It may not be our lot to wield

It may not be our lot to wield

Author: John Greenleaf Whittier
Published in 34 hymnals

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Audio files: MIDI

Full Text

1. It may not be our lot to wield
The sickle in the ripened field;
Nor ours to hear, on summer eves,
The reaper’s song among the sheaves.

2. Yet where our duty’s task is wrought
In unison with God’s great thought,
The near and future blend in one,
And whatsoe’er is willed, is done.

3. And ours the grateful service whence
Comes, day by day, the recompense;
The hope, the trust, the purpose stayed,
The fountain, and the noonday shade.

4. And were this lift the utmost span,
The only end and aim of man,
Better the toil of fields like these
Than waking dream and slotfhful ease.

5. But life, though falling like our grain,
Like that revives and springs again;
And, early called, how blest are they
Who wait in heaven, their harvest day!

The opening of Whittier’s original poem:

1. As o’er his furrowed fields which lie
Beneath a coldly-dropping sky,
Yet chill with winter’s melted snow,
The husbandman goes forth to sow.

2. Thus, Freedom, on the bitter blast
The ventures of thy seed we cast,
And trust to warmer sun and rain,
To swell the germs and fill the grain.

3. Who calls thy glorious service hard?
Who deems it not its own reward?
Who, for its trials, counts it less
A cause of praise and thankfulness?

Source: The Cyber Hymnal #3111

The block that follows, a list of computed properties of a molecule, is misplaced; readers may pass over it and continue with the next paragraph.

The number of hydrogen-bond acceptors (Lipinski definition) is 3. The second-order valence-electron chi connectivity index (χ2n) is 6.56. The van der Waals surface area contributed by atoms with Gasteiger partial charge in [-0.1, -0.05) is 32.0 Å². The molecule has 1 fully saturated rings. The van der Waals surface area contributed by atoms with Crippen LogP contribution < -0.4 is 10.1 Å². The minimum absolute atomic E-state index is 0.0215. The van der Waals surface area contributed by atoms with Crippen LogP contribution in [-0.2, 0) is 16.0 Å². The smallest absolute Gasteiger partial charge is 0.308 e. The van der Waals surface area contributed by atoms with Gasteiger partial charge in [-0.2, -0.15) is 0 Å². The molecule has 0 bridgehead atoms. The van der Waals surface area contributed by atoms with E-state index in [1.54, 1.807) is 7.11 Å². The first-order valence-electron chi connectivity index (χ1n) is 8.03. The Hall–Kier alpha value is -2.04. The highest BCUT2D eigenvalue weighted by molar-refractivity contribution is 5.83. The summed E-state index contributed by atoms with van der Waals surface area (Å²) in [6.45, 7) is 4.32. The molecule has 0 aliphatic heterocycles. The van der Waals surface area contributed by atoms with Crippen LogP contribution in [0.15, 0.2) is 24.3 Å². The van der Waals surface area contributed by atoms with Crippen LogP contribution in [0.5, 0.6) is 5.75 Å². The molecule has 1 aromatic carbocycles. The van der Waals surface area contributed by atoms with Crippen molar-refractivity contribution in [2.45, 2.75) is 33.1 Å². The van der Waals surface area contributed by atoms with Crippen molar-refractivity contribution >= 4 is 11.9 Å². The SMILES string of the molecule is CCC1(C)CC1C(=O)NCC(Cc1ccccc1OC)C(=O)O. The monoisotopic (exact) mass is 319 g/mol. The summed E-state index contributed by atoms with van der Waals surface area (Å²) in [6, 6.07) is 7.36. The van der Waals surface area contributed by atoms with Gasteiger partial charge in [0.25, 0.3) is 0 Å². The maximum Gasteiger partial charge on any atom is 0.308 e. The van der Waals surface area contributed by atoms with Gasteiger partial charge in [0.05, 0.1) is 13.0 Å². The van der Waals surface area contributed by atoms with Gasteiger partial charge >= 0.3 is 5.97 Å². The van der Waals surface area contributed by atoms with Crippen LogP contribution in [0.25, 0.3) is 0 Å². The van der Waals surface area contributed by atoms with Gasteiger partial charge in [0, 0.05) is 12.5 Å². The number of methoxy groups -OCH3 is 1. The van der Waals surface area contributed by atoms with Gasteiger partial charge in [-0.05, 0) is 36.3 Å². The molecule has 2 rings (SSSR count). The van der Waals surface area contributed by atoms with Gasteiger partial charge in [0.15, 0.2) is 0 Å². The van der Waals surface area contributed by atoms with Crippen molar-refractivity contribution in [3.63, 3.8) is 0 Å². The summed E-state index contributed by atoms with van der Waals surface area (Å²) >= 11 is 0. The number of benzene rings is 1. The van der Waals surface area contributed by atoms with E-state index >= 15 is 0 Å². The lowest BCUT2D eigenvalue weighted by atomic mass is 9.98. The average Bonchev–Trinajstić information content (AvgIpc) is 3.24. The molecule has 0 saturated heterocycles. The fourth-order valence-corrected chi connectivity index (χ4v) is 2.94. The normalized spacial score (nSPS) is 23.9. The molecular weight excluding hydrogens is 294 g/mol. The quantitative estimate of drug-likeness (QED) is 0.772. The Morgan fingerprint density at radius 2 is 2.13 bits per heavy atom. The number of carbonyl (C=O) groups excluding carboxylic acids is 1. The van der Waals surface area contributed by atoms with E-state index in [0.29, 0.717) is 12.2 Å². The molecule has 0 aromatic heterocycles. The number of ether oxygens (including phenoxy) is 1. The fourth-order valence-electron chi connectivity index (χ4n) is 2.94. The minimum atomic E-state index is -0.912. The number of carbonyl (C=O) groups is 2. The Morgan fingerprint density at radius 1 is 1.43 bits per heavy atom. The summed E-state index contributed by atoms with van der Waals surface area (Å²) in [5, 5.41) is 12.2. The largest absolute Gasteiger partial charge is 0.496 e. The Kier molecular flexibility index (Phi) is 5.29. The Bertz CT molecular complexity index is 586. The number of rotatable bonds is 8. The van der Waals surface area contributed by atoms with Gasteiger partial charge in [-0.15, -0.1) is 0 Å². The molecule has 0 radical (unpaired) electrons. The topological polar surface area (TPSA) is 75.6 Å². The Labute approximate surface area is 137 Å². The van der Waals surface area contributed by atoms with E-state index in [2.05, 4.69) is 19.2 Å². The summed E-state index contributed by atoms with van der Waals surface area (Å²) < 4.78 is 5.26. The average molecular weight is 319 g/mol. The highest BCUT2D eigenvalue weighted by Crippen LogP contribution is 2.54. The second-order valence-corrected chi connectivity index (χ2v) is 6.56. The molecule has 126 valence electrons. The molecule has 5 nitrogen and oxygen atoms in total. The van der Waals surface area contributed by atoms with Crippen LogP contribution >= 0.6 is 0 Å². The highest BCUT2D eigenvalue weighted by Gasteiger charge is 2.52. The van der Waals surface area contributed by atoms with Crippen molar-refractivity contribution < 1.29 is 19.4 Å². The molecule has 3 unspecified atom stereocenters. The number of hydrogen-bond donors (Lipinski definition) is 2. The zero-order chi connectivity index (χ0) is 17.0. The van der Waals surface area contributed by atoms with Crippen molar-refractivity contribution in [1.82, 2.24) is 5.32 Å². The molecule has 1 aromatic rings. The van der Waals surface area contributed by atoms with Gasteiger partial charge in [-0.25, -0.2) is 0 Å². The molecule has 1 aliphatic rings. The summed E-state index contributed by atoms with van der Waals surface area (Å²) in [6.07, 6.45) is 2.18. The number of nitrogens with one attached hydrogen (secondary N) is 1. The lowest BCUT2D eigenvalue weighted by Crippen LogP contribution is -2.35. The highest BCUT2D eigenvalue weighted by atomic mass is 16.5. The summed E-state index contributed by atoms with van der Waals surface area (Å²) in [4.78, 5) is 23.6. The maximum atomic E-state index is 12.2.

Author: John Greenleaf Whittier

Whittier, John Greenleaf, the American Quaker poet, was born at Haverhill, Massachusetts, Dec. 17, 1807. He began life as a farm-boy and shoemaker, and subsequently became a successful journalist, editor and poet. In 1828 he became editor of the American Manufacturer (Boston), in 1830 of the New England Review, and an 1836 (on becoming Secretary to the American Anti-Slavery Society) of the Pennsylvania Freeman. He was also for some time, beginning with 1847, the corresponding editor of the National Era. In 1840 he removed to Amesbury, Massachusetts, where most of his later works have been written. At the present time [1890] he lives alternately at Amesbury and Boston. His first poetical piece was printed in the Newburyport Free Press in 182… Go to person page >

Text Information

First Line: It may not be our lot to wield
Author: John Greenleaf Whittier



Edward Miller (b. Norwich, England, 1735; d. Doncaster, Yorkshire, England, 1807) adapted ROCKINGHAM from an earlier tune, TUNEBRIDGE, which had been published in Aaron Williams's A Second Supplement to Psalmody in Miniature (c. 1780). ROCKINGHAM has long associations in Great Britain and North Amer…

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ERNAN (Mason)



The Cyber Hymnal #3111
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